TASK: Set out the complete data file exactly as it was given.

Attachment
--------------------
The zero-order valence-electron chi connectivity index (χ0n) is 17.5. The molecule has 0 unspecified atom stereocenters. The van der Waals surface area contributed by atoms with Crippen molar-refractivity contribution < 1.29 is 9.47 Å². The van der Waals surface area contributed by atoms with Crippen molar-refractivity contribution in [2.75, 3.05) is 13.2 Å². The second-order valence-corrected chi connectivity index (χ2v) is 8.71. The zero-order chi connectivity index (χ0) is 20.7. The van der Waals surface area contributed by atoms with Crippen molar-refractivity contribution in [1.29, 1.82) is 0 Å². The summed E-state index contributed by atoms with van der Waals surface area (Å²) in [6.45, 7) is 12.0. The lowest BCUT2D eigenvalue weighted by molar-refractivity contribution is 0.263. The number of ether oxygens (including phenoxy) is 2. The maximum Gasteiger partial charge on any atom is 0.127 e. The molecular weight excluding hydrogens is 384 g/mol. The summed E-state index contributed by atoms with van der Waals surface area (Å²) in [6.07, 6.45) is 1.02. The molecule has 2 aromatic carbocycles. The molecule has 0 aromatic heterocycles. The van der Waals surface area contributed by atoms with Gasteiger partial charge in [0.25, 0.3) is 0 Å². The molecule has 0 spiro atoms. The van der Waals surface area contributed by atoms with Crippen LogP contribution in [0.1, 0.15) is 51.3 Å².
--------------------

The zero-order valence-electron chi connectivity index (χ0n) is 17.5. The molecule has 0 unspecified atom stereocenters. The van der Waals surface area contributed by atoms with Crippen molar-refractivity contribution < 1.29 is 9.47 Å². The van der Waals surface area contributed by atoms with Crippen molar-refractivity contribution in [2.75, 3.05) is 13.2 Å². The second-order valence-corrected chi connectivity index (χ2v) is 8.71. The zero-order chi connectivity index (χ0) is 20.7. The van der Waals surface area contributed by atoms with Crippen molar-refractivity contribution in [1.29, 1.82) is 0 Å². The summed E-state index contributed by atoms with van der Waals surface area (Å²) in [6.45, 7) is 12.0. The lowest BCUT2D eigenvalue weighted by molar-refractivity contribution is 0.263. The number of ether oxygens (including phenoxy) is 2. The maximum Gasteiger partial charge on any atom is 0.127 e. The molecular weight excluding hydrogens is 384 g/mol. The summed E-state index contributed by atoms with van der Waals surface area (Å²) in [6.07, 6.45) is 1.02. The molecule has 2 aromatic carbocycles. The molecule has 0 aromatic heterocycles. The van der Waals surface area contributed by atoms with Gasteiger partial charge in [0.25, 0.3) is 0 Å². The molecule has 0 spiro atoms. The van der Waals surface area contributed by atoms with Crippen LogP contribution in [0.1, 0.15) is 51.3 Å².